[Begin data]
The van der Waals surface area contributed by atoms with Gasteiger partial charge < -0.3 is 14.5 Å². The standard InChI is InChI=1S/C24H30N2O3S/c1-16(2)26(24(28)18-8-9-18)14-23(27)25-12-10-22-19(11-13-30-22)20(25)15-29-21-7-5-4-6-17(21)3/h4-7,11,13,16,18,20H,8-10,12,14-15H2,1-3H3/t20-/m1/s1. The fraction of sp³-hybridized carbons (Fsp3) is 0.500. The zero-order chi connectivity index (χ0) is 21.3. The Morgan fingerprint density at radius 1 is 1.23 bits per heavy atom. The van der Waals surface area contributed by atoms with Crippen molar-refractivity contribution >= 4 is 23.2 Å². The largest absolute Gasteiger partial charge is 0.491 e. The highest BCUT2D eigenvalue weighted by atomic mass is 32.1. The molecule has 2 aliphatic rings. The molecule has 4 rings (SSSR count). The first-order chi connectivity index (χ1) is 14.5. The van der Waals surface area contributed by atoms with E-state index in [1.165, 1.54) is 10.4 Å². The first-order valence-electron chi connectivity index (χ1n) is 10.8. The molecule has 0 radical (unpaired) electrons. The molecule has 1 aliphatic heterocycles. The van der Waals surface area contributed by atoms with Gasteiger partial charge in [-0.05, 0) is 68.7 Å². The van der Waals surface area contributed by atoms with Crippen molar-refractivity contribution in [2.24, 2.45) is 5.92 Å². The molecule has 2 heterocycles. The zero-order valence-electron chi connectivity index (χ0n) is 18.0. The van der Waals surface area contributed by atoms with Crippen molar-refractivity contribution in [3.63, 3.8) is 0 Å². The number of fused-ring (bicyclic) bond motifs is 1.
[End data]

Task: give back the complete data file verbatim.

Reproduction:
The van der Waals surface area contributed by atoms with Gasteiger partial charge < -0.3 is 14.5 Å². The standard InChI is InChI=1S/C24H30N2O3S/c1-16(2)26(24(28)18-8-9-18)14-23(27)25-12-10-22-19(11-13-30-22)20(25)15-29-21-7-5-4-6-17(21)3/h4-7,11,13,16,18,20H,8-10,12,14-15H2,1-3H3/t20-/m1/s1. The fraction of sp³-hybridized carbons (Fsp3) is 0.500. The zero-order chi connectivity index (χ0) is 21.3. The Morgan fingerprint density at radius 1 is 1.23 bits per heavy atom. The van der Waals surface area contributed by atoms with Crippen molar-refractivity contribution >= 4 is 23.2 Å². The largest absolute Gasteiger partial charge is 0.491 e. The highest BCUT2D eigenvalue weighted by atomic mass is 32.1. The molecule has 2 aliphatic rings. The molecule has 4 rings (SSSR count). The first-order chi connectivity index (χ1) is 14.5. The van der Waals surface area contributed by atoms with E-state index in [1.165, 1.54) is 10.4 Å². The first-order valence-electron chi connectivity index (χ1n) is 10.8. The molecule has 0 radical (unpaired) electrons. The molecule has 1 aliphatic heterocycles. The van der Waals surface area contributed by atoms with Gasteiger partial charge in [-0.05, 0) is 68.7 Å². The van der Waals surface area contributed by atoms with Crippen molar-refractivity contribution in [2.24, 2.45) is 5.92 Å². The molecule has 2 heterocycles. The zero-order valence-electron chi connectivity index (χ0n) is 18.0. The van der Waals surface area contributed by atoms with Crippen molar-refractivity contribution in [3.63, 3.8) is 0 Å². The number of fused-ring (bicyclic) bond motifs is 1.